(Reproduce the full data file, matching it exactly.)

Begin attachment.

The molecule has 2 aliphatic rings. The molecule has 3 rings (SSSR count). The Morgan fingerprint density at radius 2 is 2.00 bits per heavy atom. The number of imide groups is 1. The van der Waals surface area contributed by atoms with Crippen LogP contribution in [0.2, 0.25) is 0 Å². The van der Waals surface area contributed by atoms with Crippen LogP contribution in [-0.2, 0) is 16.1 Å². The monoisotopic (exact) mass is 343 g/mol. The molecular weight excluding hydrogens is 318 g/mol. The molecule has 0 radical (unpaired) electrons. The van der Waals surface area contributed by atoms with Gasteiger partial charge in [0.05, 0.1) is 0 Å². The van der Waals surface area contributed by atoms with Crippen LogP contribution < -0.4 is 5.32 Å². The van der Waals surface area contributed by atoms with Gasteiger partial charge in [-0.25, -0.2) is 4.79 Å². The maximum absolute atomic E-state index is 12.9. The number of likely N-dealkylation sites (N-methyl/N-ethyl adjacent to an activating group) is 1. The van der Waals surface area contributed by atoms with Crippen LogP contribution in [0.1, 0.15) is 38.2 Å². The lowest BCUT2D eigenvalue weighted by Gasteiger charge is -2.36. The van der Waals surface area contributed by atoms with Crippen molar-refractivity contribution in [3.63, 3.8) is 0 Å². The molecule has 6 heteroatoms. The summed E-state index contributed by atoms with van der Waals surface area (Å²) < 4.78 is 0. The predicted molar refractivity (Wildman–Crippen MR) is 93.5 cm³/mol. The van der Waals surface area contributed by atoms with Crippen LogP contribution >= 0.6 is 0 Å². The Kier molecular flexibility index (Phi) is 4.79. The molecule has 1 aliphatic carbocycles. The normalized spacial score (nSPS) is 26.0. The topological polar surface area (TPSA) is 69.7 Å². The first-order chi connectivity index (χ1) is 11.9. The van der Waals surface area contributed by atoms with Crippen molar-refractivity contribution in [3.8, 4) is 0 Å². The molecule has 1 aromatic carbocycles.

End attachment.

The molecule has 2 aliphatic rings. The molecule has 3 rings (SSSR count). The Morgan fingerprint density at radius 2 is 2.00 bits per heavy atom. The number of imide groups is 1. The van der Waals surface area contributed by atoms with Crippen LogP contribution in [0.2, 0.25) is 0 Å². The van der Waals surface area contributed by atoms with Crippen LogP contribution in [-0.2, 0) is 16.1 Å². The monoisotopic (exact) mass is 343 g/mol. The molecular weight excluding hydrogens is 318 g/mol. The molecule has 0 radical (unpaired) electrons. The van der Waals surface area contributed by atoms with Gasteiger partial charge in [0.05, 0.1) is 0 Å². The van der Waals surface area contributed by atoms with Crippen LogP contribution < -0.4 is 5.32 Å². The van der Waals surface area contributed by atoms with Gasteiger partial charge in [-0.25, -0.2) is 4.79 Å². The maximum absolute atomic E-state index is 12.9. The number of likely N-dealkylation sites (N-methyl/N-ethyl adjacent to an activating group) is 1. The van der Waals surface area contributed by atoms with Crippen LogP contribution in [0.1, 0.15) is 38.2 Å². The lowest BCUT2D eigenvalue weighted by Gasteiger charge is -2.36. The van der Waals surface area contributed by atoms with Crippen molar-refractivity contribution in [3.63, 3.8) is 0 Å². The molecule has 6 heteroatoms. The summed E-state index contributed by atoms with van der Waals surface area (Å²) < 4.78 is 0. The predicted molar refractivity (Wildman–Crippen MR) is 93.5 cm³/mol. The van der Waals surface area contributed by atoms with Crippen LogP contribution >= 0.6 is 0 Å². The Kier molecular flexibility index (Phi) is 4.79. The molecule has 1 aliphatic carbocycles. The normalized spacial score (nSPS) is 26.0. The topological polar surface area (TPSA) is 69.7 Å². The first-order chi connectivity index (χ1) is 11.9. The van der Waals surface area contributed by atoms with Crippen molar-refractivity contribution in [3.8, 4) is 0 Å². The molecule has 1 aromatic carbocycles.